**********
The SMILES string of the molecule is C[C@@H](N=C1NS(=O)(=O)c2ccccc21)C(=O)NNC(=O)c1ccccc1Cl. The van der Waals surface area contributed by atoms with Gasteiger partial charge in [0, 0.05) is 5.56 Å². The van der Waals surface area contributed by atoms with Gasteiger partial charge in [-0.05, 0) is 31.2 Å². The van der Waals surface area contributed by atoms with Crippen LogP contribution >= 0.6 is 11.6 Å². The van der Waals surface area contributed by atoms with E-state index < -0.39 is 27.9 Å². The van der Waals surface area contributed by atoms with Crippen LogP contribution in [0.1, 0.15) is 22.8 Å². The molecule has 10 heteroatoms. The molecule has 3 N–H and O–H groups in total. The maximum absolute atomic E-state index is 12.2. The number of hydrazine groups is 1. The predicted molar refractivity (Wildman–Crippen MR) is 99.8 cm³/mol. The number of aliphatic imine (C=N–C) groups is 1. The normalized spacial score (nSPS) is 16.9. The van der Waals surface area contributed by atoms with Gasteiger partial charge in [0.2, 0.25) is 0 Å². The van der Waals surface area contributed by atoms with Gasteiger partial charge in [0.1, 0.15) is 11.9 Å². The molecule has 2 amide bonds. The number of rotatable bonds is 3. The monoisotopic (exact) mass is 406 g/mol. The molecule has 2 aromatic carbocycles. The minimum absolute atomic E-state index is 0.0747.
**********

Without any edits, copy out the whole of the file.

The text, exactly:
The SMILES string of the molecule is C[C@@H](N=C1NS(=O)(=O)c2ccccc21)C(=O)NNC(=O)c1ccccc1Cl. The van der Waals surface area contributed by atoms with Gasteiger partial charge in [0, 0.05) is 5.56 Å². The van der Waals surface area contributed by atoms with Gasteiger partial charge in [-0.05, 0) is 31.2 Å². The van der Waals surface area contributed by atoms with Crippen LogP contribution >= 0.6 is 11.6 Å². The van der Waals surface area contributed by atoms with E-state index < -0.39 is 27.9 Å². The van der Waals surface area contributed by atoms with Crippen LogP contribution in [0.1, 0.15) is 22.8 Å². The molecule has 10 heteroatoms. The molecule has 3 N–H and O–H groups in total. The maximum absolute atomic E-state index is 12.2. The number of hydrazine groups is 1. The predicted molar refractivity (Wildman–Crippen MR) is 99.8 cm³/mol. The number of aliphatic imine (C=N–C) groups is 1. The normalized spacial score (nSPS) is 16.9. The van der Waals surface area contributed by atoms with Gasteiger partial charge in [0.2, 0.25) is 0 Å². The van der Waals surface area contributed by atoms with Gasteiger partial charge in [0.1, 0.15) is 11.9 Å². The molecule has 2 amide bonds. The number of rotatable bonds is 3. The monoisotopic (exact) mass is 406 g/mol. The molecule has 2 aromatic carbocycles. The minimum absolute atomic E-state index is 0.0747.